It’s not a bad month on the ‘New to Video’ shelves

By Gary Clift

Just in time for gift-giving, the Hollywood studios are going to release a generous dollop of recent movies on DVD. There will be Family movies—”Despicable Me 2” and “The Smurfs 2”—for example. And there will be at least one new comic-book super-hero movie—”The Wolverine”—on the “New to Video” shelves.

And, then, there will be all sorts of films intended for teens, and even a few aimed at adults. One problematic one is “Fast and Furious 6.” The recent death of one of its stars, Paul Walker, in a car wreck may make some of us queasy about picking up the movie, as it is about characters including Walker’s who drive cars really, really fast. As usual, they are trying to stop a big crime. The movie isn’t any worse than its forerunners.

Also set in a world without magic is “Battle of the Year,” a dance competition movie that treats organized movement the way the “Step Up” films did. But at heart it is really “Rocky” all over again, as a hard-trained team American of break and nightclub dancers try to unseat the world champion Koreans. Say what?

“Kick-Ass 2” brings back several attractive characters who want to be super-heroes, including ones played by Christopher Mintz-Plasse (a.k.a. McLovin) and Chloe Grace Moretz. But the filmmakers haven’t been able to decide if they wanted to make a goofy comedy or a gory, profanity-heavy adventure film. See the original movie instead of the sequel.

It is possible that writer, director, and star Joseph Gordon-Leavitt wasn’t trying to re-make “Saturday Night Fever.” But his “Don Jon” is too much like that famous film for us to avoid comparisons. And, despite a terrific turn by Julianne Moore in a part that would be called “The College Widow” in a Marx Brothers film, “DJ” is not finally funny enough or smart enough to entertain.

Another veteran actress whose performance is the best thing in a new movie is Michelle Pfeifer in “The Family.” Dianna Argon is good, too, in a movie about a mobster (Robert DeNiro) and his family, living in witness protection in a small French town. The comedy doesn’t work much, but the film has pace and some good action. A lot of adults will find it amusing.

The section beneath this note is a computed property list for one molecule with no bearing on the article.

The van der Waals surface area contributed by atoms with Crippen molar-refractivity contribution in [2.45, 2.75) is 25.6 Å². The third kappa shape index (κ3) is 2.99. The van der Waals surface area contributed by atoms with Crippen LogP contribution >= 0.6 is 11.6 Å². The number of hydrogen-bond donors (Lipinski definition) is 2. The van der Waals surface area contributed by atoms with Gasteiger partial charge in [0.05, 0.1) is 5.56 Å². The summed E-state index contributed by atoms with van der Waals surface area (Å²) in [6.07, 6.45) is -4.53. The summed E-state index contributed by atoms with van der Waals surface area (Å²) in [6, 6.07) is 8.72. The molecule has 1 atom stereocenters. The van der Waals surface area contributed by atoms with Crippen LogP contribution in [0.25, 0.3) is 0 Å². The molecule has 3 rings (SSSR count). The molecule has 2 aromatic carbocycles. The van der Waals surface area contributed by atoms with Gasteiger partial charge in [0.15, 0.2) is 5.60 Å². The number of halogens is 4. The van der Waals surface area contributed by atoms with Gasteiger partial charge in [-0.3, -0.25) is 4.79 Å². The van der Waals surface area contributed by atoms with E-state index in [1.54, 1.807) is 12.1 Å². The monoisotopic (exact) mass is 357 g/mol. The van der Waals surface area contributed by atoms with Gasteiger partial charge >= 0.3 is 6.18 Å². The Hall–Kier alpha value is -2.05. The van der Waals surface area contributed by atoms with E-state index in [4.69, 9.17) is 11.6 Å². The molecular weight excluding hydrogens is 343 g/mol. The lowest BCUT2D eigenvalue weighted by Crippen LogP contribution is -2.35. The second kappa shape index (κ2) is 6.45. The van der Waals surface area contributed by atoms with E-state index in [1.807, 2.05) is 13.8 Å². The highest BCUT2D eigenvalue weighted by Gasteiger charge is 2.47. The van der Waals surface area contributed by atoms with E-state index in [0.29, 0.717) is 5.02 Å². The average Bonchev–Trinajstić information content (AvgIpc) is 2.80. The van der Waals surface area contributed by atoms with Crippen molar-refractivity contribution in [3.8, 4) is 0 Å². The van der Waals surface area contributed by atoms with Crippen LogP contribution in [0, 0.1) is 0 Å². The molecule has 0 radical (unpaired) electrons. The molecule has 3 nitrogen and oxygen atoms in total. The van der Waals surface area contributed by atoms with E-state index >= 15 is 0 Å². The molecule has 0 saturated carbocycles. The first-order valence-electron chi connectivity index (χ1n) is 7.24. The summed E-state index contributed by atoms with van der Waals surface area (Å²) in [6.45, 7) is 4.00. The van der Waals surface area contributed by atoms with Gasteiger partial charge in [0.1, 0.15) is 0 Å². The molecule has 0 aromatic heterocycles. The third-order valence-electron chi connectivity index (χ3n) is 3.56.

Horror fans will have only “Insidious 2” to snatch off the new shelf. And there isn’t anything scary in it. You know how dull it is when concept movies begin explaining themselves? Well, this movie is almost all explanation. And there’s plenty to explain, including four different Joshes, a dozen murdered brides under dust cloths, and I think three different Victorian homes, despite the contemporary setting.

“The Mortal Instruments: City of Bones” requires a lot of explaining that I didn’t think the movie ever managed to do. Nevertheless this young teen movie, about a girl born to a secret world of witches which exists parallel to ours, was fun to watch. Lily Collins has a good outting as the girl, whose prospective coming-of-age is setting off tremors in both worlds, though I never knew why.

Neill Blomkamp established his huge tethered space ship hovering over Earth schtick in “District Nine.” When he uses it again in “Elysium,” the evil rich are up in the ship, keeping the poor from getting health care. Honest. Political arguments make lousy movies, and this is one such.

TV’s Nathan Fillion makes an appearance in the second Percy Jackson movie, “Sea of Monsters.” Here the parallel world belongs to classical Greek gods and the kid heroes are at a special school for the Olympian off-spring. Percy and his best buddies go to retrieve the Golden Fleece, which has been taken off into the Bermuda Triangle.

Disney supposedly spent loads and loads of money on its film version of “The Lone Ranger” and then couldn’t sell enough tickets to recoup. Director Gore Verbinski actually wastes more time than money here, but the movie is interesting, active, good-humored, and involving except during its third quarter lull and its indefensible frame.

Probably the best movie to appear for the first time in December as a DVD is “Prisoners.” It stars Hugh Jackman, Maria Bello, Viola Davis, and Terrance Howard in a story about the search for two little girls who have been kidnapped. The ending may satisfy us, but it is at odds with the anti-gun, anti-Christianity, anti-traditionalism impulse that the movie keeps coming back to. Ruthlessly efficient and sometimes so tense it is difficult to take, “Prisoners” is a terrific movie despite its obvious failings.

And that pretty much describes the video month: the new releases are imperfect but still successful—except for “Insidious 2,” “Battle of the Year,” and “Elysium.” We’ve seen much weaker months.

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